20 October 2010

Opinions. Trust, and Bedbugs

During the last part of the Great Bed Bug Battle, I was at a loss. Since I haven’t written about it yet, I should mention that bedbugs are tough not because their bites really bother me, or because they transmit diseases or something, but because they are so hard to kill. They hide, and they hide well. You think they’re gone, and then they come back.

So here I am, in a house full of couch cushions that don’t belong to me, and for two days, I hoped that the bedbugs had died, and that we would be out of the woods, so to speak. But no such luck. Just as everything I’d read online had predicted, they found a new place to live, and I was still providing them with a ready food source.

And so I was faced with a choice. Try to fight them, or move. I mean, if I were in the US, I would not have to make this choice. I would save my money, live frugally, and pay for a professional extermination company to come. But those companies don’t exist in Morocco.

One of my best friends in the world told me not to be afraid to ask for help. But I’m not sure that was the best thing, because I ran into a million people with a million different suggestions. Everyone has their opinion, and, in my experience in Morocco, everyone presents their opinion as fact. And because I was flustered and frustrated, I took their “factual knowledge” at face value, and based my opinions on them in the beginning.

The “fact” that some insecticide power around the baseboards of my house would kill them, didn’t work because the person who told me this thought the bedbugs act like cockroaches and run around. Not true, they just hide in the furniture, come out to eat, and go back to lay eggs. The “fact” that a week in the sun will kill any bugs in a cushion didn’t work because the sun in Rabat does not heat anything to 120, which is what you need to kill bedbugs at all life stages. The “fact” that a deadly liquid sprayed on everything in the house would work was false, because that liquid can’t get inside the couch, and inside the wood of the doors, window frames, or couch cushions. And so (God forgive me if I’m wrong) when my landlady and my real estate agent, both of whom say they’re on my side, tell me that the “traditional” remedy of burning hot pepper on charcoal and leaving the carbon-dioxide pepper smoke in the house for a week, will work like nothing else, I am no longer inclined to believe them.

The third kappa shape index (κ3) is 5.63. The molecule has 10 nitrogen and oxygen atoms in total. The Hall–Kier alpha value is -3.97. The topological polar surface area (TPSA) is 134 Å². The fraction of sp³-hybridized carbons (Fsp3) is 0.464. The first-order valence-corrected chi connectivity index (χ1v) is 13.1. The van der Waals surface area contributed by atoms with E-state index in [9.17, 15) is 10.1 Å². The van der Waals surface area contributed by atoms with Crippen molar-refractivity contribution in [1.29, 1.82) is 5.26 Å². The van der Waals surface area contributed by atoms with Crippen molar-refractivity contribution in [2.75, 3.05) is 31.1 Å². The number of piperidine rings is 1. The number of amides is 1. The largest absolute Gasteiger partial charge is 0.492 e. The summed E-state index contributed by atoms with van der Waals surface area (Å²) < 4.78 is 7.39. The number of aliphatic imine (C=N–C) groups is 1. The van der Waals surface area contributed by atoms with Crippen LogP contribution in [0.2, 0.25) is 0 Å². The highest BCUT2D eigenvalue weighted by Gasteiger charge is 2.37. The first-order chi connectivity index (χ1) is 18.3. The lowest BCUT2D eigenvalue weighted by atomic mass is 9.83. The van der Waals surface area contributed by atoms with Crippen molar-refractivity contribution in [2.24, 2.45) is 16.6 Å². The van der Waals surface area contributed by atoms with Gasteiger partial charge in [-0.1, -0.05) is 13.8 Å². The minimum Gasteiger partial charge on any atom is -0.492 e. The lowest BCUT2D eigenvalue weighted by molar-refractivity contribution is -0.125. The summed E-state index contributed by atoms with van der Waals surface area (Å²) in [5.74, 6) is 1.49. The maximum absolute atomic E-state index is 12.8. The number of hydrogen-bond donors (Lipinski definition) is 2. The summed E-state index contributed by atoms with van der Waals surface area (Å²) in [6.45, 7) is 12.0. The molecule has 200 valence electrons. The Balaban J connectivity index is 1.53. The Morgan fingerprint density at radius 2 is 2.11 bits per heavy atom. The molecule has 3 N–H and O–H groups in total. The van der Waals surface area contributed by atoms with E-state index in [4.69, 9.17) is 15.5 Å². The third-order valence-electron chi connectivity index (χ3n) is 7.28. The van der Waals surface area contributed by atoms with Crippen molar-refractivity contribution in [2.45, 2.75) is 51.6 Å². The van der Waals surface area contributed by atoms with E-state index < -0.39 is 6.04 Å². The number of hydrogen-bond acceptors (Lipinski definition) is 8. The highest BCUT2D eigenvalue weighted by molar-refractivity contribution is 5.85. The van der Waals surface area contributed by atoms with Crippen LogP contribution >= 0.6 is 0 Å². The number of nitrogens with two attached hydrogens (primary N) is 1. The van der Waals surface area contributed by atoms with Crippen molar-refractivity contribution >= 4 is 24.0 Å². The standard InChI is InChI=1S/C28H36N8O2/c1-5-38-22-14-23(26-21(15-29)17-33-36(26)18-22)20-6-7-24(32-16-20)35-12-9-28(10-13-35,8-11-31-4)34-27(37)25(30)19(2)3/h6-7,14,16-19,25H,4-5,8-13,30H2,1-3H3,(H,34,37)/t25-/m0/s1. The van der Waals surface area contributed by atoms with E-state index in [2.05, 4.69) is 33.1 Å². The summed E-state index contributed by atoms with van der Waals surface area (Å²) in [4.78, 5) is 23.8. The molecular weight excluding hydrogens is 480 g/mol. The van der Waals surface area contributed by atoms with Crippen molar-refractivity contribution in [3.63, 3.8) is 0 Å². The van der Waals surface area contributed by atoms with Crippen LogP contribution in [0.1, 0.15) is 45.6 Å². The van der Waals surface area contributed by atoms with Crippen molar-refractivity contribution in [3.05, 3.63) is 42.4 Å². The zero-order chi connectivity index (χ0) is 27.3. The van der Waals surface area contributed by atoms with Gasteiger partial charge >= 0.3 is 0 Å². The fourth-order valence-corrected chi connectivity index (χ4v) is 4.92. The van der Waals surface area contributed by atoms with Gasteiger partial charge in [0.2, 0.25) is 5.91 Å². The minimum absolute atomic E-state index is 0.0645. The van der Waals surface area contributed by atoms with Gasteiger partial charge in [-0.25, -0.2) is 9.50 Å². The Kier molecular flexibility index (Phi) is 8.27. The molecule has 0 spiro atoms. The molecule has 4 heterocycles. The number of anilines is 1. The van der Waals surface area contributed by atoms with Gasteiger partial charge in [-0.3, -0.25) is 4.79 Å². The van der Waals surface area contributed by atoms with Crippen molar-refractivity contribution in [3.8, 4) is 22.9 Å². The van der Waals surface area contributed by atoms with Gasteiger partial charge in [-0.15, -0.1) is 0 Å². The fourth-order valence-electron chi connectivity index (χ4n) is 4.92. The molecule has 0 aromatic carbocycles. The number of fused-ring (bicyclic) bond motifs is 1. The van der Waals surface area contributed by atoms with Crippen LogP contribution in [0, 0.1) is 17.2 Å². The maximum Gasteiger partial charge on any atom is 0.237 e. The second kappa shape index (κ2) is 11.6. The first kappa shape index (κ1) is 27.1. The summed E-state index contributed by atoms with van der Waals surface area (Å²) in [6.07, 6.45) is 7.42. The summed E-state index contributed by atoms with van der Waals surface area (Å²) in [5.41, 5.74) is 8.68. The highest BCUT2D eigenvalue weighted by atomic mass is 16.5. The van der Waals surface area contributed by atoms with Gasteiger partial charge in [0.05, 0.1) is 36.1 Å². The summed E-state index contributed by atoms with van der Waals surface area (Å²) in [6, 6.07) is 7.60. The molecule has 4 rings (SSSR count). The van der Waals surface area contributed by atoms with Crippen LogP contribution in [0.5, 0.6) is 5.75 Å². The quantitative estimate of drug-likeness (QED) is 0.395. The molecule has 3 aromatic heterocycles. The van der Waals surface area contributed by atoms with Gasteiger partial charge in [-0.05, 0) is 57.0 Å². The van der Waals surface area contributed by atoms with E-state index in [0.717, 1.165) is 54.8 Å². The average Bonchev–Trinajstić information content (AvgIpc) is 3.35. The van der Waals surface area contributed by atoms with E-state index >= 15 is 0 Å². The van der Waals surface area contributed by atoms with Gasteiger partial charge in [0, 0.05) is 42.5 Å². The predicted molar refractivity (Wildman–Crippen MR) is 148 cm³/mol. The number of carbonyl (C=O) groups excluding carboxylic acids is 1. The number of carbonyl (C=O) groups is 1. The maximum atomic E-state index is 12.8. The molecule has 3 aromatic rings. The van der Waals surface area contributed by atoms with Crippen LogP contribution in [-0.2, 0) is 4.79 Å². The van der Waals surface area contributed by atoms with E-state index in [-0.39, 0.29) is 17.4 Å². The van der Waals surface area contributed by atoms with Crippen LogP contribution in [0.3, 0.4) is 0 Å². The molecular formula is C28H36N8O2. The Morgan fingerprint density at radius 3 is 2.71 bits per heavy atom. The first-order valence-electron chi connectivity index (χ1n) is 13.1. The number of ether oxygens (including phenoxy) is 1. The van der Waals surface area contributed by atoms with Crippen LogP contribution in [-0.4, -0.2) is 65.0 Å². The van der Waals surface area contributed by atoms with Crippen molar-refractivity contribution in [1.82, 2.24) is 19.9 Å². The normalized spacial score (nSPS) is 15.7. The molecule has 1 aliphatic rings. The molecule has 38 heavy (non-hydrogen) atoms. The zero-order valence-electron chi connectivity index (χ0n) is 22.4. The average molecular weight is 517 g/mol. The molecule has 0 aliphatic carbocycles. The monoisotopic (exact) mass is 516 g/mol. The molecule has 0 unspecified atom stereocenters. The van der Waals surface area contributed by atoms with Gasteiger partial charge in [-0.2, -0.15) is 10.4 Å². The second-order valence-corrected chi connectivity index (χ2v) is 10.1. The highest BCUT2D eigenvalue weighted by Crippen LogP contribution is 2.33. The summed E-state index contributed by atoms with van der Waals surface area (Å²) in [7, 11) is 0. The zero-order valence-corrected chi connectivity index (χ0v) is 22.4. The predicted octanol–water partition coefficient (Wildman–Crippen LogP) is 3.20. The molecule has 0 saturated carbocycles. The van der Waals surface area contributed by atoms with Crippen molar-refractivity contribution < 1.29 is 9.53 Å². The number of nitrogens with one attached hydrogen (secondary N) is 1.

It comes down to trust. In my experience here, people tell you what you want to hear, people tell you what they think they know, but unless you are super close to someone, they will not tell you something they think you won’t like. They won’t be honest. And, until I moved here, I never thought of myself as a particularly honest person. But now, after this, I am proud of my honesty, and at the same time, sadly, less trusting of Moroccans that I’ve just met.

I mean, my landlady insisted, swore up and down, that once I paid the first month’s rent, anything that broke in the house was my responsibility. She said that’s how they do it “outside” meaning abroad. What??? So because your crappy pipes exploded, I’m supposed to pay for it? Because you let the house fall into disrepair while you were in Italy, I’m supposed to live with your flaking paint just because I paid first month’s rent? No, I’m sorry.

And this is why I don’t feel guilty for deciding to leave. You say you believe me that I’m not the Rich Foreigner, but then you keep demanding this money from me, bringing in the real estate man, and starting a fight, so that I feel so pressured to pay you. All I’ve been eating is bread for days, and some eggs or soup or couscous once in a while thanks to the generosity of some good homestay families.

And, I’m deciding to change houses because the one Moroccan I would trust with my life – he who had the courage to break up with me because he knew he couldn’t be with a non-Muslim for the rest of his life – told me that I am here to work, and this mess, which has taken over my life since the beginning of October, is interfering with my work. And that, after a month of crazy, is the sanest thing I’ve heard.

(Maybe, serendipitously, my life will return to being sane just in time for the Rally for Sanity. I am with you all in spirit.)

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